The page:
The IoT wars
If the Internet of Things, or IoT, is to be useful, then IoT devices need to have the ability to communicate with each other over long distances
Most of us are familiar with Bluetooth headphones which we use with our cellular devices. While the communication between the Bluetooth device and the cellular device is limited to a few feet, it is the cellular device, in turn, that maintains the connection with the long-range telecommunications network.
These “last mile”—or more accurately, “last feet” radio devices need to be charged frequently, since the radio in each device needs a considerable amount of power in order to be able to transmit and receive information at a respectable range. The trade-off that designers of these devices have always faced is been between battery life and device range. The longer the range you want, the more power your device needs—and the more frequently it needs to be recharged.
If the Internet of Things or IoT is to be useful, then IoT devices need to have the ability to communicate with each other over long distances. When this long-range communication variable is thrown into the equation, the only way is for firms to limit the battery-constrained radio communication to short distances and then switch over to the capabilities of cellular providers, on whose network they can piggy-back to send data over long distances.
Many potentially “connected things” are located in remote areas at long distances from the nearest cellular base station, or deep within buildings, which shield them from a cellular signal. Yet others are constantly on the move—being shipped from factory to consumer in a long supply chain, for instance. While en route, coverage is spotty and requires the device to operate at high power, thereby draining the battery.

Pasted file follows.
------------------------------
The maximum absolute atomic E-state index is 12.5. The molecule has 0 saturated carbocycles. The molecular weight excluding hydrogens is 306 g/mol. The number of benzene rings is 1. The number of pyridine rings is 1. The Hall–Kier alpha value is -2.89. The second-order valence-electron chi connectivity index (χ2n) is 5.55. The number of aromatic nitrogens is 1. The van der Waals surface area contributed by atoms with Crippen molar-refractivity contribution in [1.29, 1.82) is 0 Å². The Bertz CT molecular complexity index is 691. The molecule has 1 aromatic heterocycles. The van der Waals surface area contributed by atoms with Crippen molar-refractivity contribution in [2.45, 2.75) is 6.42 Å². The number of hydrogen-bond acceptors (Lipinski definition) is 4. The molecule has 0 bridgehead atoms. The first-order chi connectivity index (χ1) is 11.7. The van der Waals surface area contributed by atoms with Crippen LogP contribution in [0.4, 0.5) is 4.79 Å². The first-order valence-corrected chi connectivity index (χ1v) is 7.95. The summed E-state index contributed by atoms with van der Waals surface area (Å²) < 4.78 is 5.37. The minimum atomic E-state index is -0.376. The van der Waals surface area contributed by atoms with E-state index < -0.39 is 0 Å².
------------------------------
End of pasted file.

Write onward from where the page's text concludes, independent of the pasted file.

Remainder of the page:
In addition, the type of cellular network over which machine-to-machine communications are carried also makes a difference. The old 2G or GPRS networks were ideal for the very low levels of data transmission that IoT-enabled devices need—often not more than just a few packets (or bytes) of data each day. In fact, 2G or GPRS networks are responsible for most of today’s machine-to-machine communication.
However, 2G, while sufficient for machine-to-machine communication, simply doesn’t cut it for the vast majority of human smartphone users. 2G networks are beginning to be shut down as the world has moved on to 3G, 4G and LTE networks as cellular companies fight to serve billions of smartphone users who demand vast amounts of data throughput. LTE build-outs continue apace, as we have recently seen in India with Reliance Jio.
These new cellular networks are not yet optimized for applications that only transmit small amounts of infrequent data. In the rush for greater data throughput for smartphones, the 3rd Generation Partnership Project or 3GPP, the international body that sets cellular standards, was slow to set out “Narrowband IoT” standards meant for machine-to-machine communications for newer cellular networks like 3G, 4G and LTE.